In the past, I’d design nonlinear games with a certain series of events in mind. I’d try to put myself in the player’s shoes and ponder, “What will they probably do here?” I’d place enemies, traps and items in ways to encourage a player to think and do certain things — but whenever I had the chance to see someone playing my level, they would not do as I had anticipated. It was kind of frustrating, but also a lesson. Short of non-interactive cutscenes or linear level design, you can’t control the way a player is going to play your game. They struggle on parts you thought were easy, will attempt to explore areas you don’t anticipate, and indeed have a will of their own.
In my current project, whose WIP title is Super Team Fortress 2, the world is nonlinear, modeled after games like Super Metroid and Castlevania: SOTN. I’m putting forth real effort to simply design an interesting and engaging world rather than attempting to fit sections of a level to a script. The player will be using 8 different characters to navigate the world, each with their own unique puzzle-solving and navigation tools. It feels not unlike accepting criticism for my written work — it’s kind of a bittersweet feeling, but the right thing to do.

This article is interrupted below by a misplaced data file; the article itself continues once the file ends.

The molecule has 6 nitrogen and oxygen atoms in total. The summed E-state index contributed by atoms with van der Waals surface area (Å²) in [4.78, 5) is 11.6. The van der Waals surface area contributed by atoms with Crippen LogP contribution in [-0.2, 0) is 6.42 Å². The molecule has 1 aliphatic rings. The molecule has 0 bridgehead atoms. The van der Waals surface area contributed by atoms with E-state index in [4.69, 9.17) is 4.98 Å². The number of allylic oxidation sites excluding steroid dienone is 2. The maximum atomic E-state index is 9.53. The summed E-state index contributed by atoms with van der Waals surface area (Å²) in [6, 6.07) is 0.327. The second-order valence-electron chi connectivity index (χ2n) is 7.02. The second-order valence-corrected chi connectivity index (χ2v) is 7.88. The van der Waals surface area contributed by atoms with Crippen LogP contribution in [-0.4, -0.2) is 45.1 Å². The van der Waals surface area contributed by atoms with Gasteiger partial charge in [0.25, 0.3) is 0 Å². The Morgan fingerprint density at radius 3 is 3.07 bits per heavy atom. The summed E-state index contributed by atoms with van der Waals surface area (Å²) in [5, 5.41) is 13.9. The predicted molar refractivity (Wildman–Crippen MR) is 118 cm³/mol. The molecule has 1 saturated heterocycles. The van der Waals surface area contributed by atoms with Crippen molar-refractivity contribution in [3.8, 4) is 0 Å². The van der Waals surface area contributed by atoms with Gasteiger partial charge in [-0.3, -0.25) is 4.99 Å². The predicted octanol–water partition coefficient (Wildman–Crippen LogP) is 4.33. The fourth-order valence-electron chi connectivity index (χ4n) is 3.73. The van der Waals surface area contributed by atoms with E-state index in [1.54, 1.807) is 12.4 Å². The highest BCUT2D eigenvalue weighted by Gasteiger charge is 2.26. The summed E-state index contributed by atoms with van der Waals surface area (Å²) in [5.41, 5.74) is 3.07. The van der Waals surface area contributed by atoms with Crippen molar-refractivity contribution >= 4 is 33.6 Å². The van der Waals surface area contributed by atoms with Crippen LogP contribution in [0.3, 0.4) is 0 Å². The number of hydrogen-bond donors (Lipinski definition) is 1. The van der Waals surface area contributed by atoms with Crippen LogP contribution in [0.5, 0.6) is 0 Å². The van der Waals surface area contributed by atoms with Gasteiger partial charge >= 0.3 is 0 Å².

Ultimately, certain checkpoints will require that the player have explored most of the world by the time they reach the end of the game. Other than that, it’s a free range. Of course, I’m not done yet, and am open to having certain parts (like boss battles) linear — I had a lot of fun making linear, gimmicky levels in my last project.
Just looking at this slightly out of date picture gives me a sense of satisfaction, though — it looks like a place you can explore, and that’s what I want.